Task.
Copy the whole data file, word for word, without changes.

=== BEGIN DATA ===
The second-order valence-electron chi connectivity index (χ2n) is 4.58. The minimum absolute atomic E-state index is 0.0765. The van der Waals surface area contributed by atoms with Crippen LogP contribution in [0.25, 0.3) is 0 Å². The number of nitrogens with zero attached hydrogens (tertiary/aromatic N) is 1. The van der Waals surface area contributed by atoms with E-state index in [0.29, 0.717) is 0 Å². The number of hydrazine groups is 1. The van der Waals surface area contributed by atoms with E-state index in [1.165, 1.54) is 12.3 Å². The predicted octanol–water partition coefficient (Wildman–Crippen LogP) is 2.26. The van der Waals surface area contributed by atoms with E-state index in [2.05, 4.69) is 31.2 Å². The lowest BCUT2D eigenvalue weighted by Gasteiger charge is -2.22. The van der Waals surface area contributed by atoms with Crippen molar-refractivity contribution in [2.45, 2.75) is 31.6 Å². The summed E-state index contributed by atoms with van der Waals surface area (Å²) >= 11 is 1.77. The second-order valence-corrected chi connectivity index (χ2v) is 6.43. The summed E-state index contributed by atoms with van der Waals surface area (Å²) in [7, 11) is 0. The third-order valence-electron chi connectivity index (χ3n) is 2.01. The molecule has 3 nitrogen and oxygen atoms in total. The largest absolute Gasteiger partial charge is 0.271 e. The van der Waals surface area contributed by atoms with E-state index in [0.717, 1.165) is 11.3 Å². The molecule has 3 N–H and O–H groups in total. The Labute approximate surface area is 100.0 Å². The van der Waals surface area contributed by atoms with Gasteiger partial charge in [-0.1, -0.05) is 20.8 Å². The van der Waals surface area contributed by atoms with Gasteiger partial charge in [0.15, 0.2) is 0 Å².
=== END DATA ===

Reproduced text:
The second-order valence-electron chi connectivity index (χ2n) is 4.58. The minimum absolute atomic E-state index is 0.0765. The van der Waals surface area contributed by atoms with Crippen LogP contribution in [0.25, 0.3) is 0 Å². The number of nitrogens with zero attached hydrogens (tertiary/aromatic N) is 1. The van der Waals surface area contributed by atoms with E-state index in [0.29, 0.717) is 0 Å². The number of hydrazine groups is 1. The van der Waals surface area contributed by atoms with E-state index in [1.165, 1.54) is 12.3 Å². The predicted octanol–water partition coefficient (Wildman–Crippen LogP) is 2.26. The van der Waals surface area contributed by atoms with E-state index in [2.05, 4.69) is 31.2 Å². The lowest BCUT2D eigenvalue weighted by Gasteiger charge is -2.22. The van der Waals surface area contributed by atoms with Crippen molar-refractivity contribution in [2.45, 2.75) is 31.6 Å². The summed E-state index contributed by atoms with van der Waals surface area (Å²) >= 11 is 1.77. The second-order valence-corrected chi connectivity index (χ2v) is 6.43. The summed E-state index contributed by atoms with van der Waals surface area (Å²) in [7, 11) is 0. The third-order valence-electron chi connectivity index (χ3n) is 2.01. The molecule has 3 nitrogen and oxygen atoms in total. The largest absolute Gasteiger partial charge is 0.271 e. The van der Waals surface area contributed by atoms with E-state index in [0.717, 1.165) is 11.3 Å². The molecule has 3 N–H and O–H groups in total. The Labute approximate surface area is 100.0 Å². The van der Waals surface area contributed by atoms with Gasteiger partial charge in [-0.1, -0.05) is 20.8 Å². The van der Waals surface area contributed by atoms with Gasteiger partial charge in [0.15, 0.2) is 0 Å².